VPN in a pocket

About the so-called Pirate Box

Everything started when I found not less than three pirate boxes running at the PSES 2012 conferences and all of them were unaware of the two other. Worse, you could connect to one piratebox or to the internet, but not both, because pirate box runs off-line.

And this is the main problem of this thing. I mean, if I want to download and share, I use the bittorent system, you shouldn’t be afraid of the legal consequences of the act of sharing things you like.

But still, those wireless router are damn small (they literally fit in a hand), they need not much power to run and they have some interesting routing capabilities (multiple SSID, bridging, meshing, you name it) and I was thinking that, deploying this kind of hardware cold be a way to cover areas with poor connectivity and works collaboratively to route packets. This is pretty much how the internet works.

So, I was thinking about a meshed network of sharing content boxes that could access to the Intertubes and share this access. But accessing the clearternet is not interesting. With some Telecomix folks we think and works a lot around darknet and weird protocols, because they are fun. And right now, we are working with cjdns – which is not about DNS. Also, a box already configured offering to everyone an access through a VPN can remove the pain of configuring it for non tech-savvy users, and so to have more people using darknets and vpn.

And I have a TP-Link WR703N dedicated to this experimentation.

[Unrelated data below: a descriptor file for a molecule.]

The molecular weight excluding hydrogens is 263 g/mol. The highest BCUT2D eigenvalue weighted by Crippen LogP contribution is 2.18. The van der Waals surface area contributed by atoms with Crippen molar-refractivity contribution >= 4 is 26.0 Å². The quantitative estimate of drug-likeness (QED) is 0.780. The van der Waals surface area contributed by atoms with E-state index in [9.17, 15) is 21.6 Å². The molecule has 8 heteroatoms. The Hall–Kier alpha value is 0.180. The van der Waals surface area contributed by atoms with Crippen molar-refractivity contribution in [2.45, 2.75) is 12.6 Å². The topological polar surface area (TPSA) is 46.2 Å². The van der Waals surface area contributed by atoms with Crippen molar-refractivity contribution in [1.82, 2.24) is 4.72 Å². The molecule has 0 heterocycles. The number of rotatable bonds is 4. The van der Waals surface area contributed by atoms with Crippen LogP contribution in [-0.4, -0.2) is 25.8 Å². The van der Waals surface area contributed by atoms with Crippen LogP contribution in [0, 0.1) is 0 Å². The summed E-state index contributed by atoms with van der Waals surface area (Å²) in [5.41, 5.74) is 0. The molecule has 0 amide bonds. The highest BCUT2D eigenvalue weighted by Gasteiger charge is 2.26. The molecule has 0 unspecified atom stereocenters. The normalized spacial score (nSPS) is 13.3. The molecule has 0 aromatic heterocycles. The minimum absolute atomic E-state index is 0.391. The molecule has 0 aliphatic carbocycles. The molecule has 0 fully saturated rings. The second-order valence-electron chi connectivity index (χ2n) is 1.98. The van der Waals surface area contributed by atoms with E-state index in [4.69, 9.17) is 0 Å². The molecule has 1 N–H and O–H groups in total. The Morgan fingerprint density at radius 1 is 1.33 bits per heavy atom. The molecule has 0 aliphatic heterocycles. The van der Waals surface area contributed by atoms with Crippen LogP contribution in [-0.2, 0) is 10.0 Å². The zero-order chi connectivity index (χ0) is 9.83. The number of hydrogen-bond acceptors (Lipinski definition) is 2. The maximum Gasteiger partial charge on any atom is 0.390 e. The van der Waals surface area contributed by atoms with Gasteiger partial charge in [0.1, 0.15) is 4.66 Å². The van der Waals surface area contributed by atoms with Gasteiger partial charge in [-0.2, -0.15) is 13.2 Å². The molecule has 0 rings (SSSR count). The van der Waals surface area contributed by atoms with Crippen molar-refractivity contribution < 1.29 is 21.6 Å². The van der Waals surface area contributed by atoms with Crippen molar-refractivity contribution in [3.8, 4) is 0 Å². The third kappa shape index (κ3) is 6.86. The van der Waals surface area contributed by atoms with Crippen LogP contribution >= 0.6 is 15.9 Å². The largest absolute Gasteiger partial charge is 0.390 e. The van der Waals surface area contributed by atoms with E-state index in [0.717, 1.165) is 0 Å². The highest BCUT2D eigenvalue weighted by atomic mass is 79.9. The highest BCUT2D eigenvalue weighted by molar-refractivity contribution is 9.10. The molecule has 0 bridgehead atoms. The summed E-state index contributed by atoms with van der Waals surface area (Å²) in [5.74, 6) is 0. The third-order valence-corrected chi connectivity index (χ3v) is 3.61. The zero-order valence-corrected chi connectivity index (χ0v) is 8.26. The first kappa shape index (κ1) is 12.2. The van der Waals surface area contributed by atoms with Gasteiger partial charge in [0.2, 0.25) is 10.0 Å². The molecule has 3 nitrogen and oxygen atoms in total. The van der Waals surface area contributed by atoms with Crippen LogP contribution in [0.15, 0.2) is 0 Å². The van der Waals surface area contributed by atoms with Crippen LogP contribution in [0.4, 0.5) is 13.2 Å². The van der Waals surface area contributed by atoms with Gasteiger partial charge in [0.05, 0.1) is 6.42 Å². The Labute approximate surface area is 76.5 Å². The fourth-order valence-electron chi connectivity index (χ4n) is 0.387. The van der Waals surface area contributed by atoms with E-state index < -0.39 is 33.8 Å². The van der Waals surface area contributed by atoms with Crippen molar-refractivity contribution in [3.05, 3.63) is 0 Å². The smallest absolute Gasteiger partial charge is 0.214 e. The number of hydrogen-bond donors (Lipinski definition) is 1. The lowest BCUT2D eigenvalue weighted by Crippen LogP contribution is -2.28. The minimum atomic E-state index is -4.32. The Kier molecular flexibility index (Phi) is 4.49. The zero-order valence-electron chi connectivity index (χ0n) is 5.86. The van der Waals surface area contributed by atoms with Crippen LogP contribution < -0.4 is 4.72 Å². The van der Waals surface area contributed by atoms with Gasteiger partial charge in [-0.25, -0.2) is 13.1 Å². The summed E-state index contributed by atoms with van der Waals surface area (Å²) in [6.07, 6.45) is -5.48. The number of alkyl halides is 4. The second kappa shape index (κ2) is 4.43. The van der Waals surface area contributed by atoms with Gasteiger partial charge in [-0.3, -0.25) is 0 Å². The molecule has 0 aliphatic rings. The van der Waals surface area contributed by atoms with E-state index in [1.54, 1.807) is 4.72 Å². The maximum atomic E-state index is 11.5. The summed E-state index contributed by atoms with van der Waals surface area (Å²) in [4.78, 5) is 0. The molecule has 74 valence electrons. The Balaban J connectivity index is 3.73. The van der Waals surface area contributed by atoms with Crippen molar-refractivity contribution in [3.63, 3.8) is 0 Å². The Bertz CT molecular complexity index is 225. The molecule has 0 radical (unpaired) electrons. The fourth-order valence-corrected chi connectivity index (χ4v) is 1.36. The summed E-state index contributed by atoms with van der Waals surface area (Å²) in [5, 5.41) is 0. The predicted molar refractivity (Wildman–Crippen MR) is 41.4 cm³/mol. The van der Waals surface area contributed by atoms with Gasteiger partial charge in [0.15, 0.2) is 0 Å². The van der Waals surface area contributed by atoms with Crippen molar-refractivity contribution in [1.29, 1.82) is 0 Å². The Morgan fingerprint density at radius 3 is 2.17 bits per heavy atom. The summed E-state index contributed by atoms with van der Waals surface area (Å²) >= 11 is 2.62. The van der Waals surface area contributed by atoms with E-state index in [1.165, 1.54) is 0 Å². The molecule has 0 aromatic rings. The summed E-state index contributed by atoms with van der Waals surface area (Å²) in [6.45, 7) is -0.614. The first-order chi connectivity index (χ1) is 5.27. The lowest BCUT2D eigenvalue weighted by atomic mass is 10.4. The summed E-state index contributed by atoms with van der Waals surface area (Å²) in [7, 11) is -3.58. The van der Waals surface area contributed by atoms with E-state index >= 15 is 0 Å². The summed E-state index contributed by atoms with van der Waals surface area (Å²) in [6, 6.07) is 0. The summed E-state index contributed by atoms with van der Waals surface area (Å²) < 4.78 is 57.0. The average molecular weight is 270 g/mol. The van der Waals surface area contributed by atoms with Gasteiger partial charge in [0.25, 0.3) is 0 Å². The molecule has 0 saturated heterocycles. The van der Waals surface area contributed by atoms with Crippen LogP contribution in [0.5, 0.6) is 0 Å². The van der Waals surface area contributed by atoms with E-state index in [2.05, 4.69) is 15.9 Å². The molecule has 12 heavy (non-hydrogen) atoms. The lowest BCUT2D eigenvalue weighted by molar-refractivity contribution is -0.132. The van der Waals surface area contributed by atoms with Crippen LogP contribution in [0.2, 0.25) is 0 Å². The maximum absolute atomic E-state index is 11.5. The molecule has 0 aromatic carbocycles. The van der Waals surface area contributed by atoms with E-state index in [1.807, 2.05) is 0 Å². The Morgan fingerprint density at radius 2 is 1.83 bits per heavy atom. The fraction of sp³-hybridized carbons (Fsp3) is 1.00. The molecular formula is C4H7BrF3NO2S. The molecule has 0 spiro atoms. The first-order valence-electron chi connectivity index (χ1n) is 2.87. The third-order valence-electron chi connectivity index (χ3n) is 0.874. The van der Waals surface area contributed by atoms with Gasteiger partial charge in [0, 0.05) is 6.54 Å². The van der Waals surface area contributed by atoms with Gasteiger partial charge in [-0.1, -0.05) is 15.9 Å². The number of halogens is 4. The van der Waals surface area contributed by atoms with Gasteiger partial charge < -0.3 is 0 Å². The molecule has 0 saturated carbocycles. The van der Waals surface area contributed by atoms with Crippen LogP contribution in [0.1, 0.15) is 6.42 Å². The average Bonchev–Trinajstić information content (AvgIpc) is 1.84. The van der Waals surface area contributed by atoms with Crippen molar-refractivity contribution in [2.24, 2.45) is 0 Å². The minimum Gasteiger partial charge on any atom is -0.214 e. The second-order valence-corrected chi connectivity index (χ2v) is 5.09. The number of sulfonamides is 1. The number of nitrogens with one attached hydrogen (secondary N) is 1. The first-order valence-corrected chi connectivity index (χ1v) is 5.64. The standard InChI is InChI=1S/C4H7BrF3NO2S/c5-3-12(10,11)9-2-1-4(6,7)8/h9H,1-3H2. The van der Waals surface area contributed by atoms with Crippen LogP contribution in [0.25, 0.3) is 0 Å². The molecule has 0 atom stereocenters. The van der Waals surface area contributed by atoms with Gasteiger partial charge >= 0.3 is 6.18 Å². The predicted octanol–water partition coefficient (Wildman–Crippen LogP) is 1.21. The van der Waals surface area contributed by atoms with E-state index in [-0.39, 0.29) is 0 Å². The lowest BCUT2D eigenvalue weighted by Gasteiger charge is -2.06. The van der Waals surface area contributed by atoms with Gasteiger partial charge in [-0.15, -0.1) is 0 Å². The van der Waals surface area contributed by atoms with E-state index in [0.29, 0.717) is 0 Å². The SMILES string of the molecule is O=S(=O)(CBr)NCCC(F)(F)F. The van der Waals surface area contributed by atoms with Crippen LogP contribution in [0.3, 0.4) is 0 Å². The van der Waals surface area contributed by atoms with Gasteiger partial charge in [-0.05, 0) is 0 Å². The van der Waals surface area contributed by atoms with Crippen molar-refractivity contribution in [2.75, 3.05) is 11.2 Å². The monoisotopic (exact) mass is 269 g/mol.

Before everything, we need to flash a firmware onto the small router (there’s only 4MB of disk to store everything, it’s quite tight). I used the sysupgrade for Attitude adjustment image (and found my way through the Chinese menu). Nothing specific here,the device works perfectly fine

Routed AP

Then I wanted that my box connect to a LAN (connected to the clearternet), to set up an Access-Point and to route everything that come from the AP to get through the LAN and then to the darknet (configured to work over the clearternet as a darknet usually do)

Quite easy, since there’s a recipe for it in the openwrt wiki. However, I did changed some things, so let’s review the different files one after the other.


config wifi-device radio0 option type mac80211 option channel 11 option macaddr ec:17:2f:e0:44:52 option hwmode 11ng option htmode HT20 list ht_capab SHORT-GI-20 list ht_capab SHORT-GI-40 list ht_capab RX-STBC1 list ht_capab DSSS_CCK-40

Nothing specific here, the default are good and I don’t need more.

config wifi-iface option device radio0 option network wifi option mode ap option ssid ChaosBox option encryption none

First interface, configured as an open AP in a dedicated network and without a key. I want everyone to be able to use my VPN without having to found a key.

config wifi-iface option device radio0 option network babel option mode adhoc option ssid ChaosBabel option encryption none